CHINATOWN — Not many people know the man behind some of the most recognizable structures in Chinatown, but a new museum retrospective aims to change that.
“Chinese Style: Rediscovering the Architecture of Poy Gum Lee, 1923-1968,” now on view at the Museum of Chinese in America, follows the architect’s long, complex career through more than 80 artifacts including photographs, blueprints and architectural drawings.
The show is the first major study of Lee’s work in the United States, according to the museum, which includes the Kimlau War Memorial in Chatham Square and the former Pagoda Theater on East Broadway, which was torn down in 1992.
Lee, who was born on Mott Street in 1900, was also a major influence on the distinctive On Leong Tong building on Mott and Canal streets as well as the Chinese Consolidated Benevolent Association located on 62 Mott St., said Kerri Culhane, who guest curated the show for MOCA.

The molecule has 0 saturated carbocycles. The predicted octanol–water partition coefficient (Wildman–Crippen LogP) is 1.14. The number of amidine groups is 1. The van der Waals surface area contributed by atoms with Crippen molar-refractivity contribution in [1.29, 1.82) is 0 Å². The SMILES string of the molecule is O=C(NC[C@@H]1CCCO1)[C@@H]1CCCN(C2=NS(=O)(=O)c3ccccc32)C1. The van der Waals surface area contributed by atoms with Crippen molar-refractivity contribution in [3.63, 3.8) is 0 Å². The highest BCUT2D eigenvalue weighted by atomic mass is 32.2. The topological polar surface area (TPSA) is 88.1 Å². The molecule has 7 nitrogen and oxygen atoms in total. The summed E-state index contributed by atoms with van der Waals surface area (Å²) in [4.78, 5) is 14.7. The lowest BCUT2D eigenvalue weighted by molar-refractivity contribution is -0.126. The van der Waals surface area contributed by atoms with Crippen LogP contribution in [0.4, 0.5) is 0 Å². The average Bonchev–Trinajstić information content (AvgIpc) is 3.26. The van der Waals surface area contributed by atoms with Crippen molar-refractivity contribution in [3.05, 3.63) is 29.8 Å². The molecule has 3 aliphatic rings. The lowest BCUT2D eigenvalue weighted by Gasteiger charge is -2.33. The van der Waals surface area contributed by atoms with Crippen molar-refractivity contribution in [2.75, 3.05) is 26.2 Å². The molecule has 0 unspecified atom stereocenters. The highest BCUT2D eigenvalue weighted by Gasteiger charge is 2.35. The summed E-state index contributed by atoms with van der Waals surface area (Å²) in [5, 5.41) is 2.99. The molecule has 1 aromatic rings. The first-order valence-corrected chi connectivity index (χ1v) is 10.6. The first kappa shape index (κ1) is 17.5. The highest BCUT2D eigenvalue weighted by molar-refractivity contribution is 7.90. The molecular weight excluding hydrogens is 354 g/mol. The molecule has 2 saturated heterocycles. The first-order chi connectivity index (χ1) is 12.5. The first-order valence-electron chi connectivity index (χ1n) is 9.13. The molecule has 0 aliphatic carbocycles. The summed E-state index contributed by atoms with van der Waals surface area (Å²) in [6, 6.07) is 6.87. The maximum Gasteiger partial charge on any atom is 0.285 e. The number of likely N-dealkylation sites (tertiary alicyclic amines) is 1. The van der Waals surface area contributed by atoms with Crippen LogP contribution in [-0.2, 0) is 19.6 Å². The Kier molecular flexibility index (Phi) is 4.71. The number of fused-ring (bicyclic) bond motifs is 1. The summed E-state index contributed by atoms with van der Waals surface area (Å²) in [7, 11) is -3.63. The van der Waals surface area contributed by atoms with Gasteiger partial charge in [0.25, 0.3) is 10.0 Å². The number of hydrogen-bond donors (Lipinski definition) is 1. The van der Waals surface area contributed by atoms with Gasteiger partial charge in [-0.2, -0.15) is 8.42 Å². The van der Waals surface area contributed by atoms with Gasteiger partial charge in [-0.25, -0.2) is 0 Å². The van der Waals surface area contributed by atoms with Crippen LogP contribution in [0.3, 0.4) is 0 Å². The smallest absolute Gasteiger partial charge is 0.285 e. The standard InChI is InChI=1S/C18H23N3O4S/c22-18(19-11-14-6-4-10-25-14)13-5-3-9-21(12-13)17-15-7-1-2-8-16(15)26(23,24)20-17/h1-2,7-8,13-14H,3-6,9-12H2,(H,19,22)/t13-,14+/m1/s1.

“This is really the story of the unknown architect of Chinatown,” she said.
Culhane, an architectural historian and the associate director of the Two Bridges Neighborhood Council in the Lower East Side, said she first encountered Lee’s work while doing research for the Chinatown and Little Italy Historic District, a nationally-recognized site designated in 2010.
“And I was reading all the building permits for every building in Chinatown and I realized that until the 1950s, there was only one Chinese name as an architect on a building permit and I thought it might be this interesting story to find out who this guy was,” she said.
Culhane originally thought the exhibit would focus on a few buildings in Chinatown but as she delved deeper into his career, she realized it spanned continents and political and architectural movements.
In the end, the show became much more than just a retrospective of the architect’s work, she said.
“The architecture is really just a framework to tell a social story, and Poy Gum Lee’s story illuminates so much about Chinatown, [and] about China. It tells so much more than just a story about this guy and his buildings,” Culhane said.
“Chinese Style: Rediscovering the Architecture of Poy Gum Lee, 1923-1968” will be on view at the Museum of Chinese in America, located at 215 Centre Street, until Jan. 31, 2016.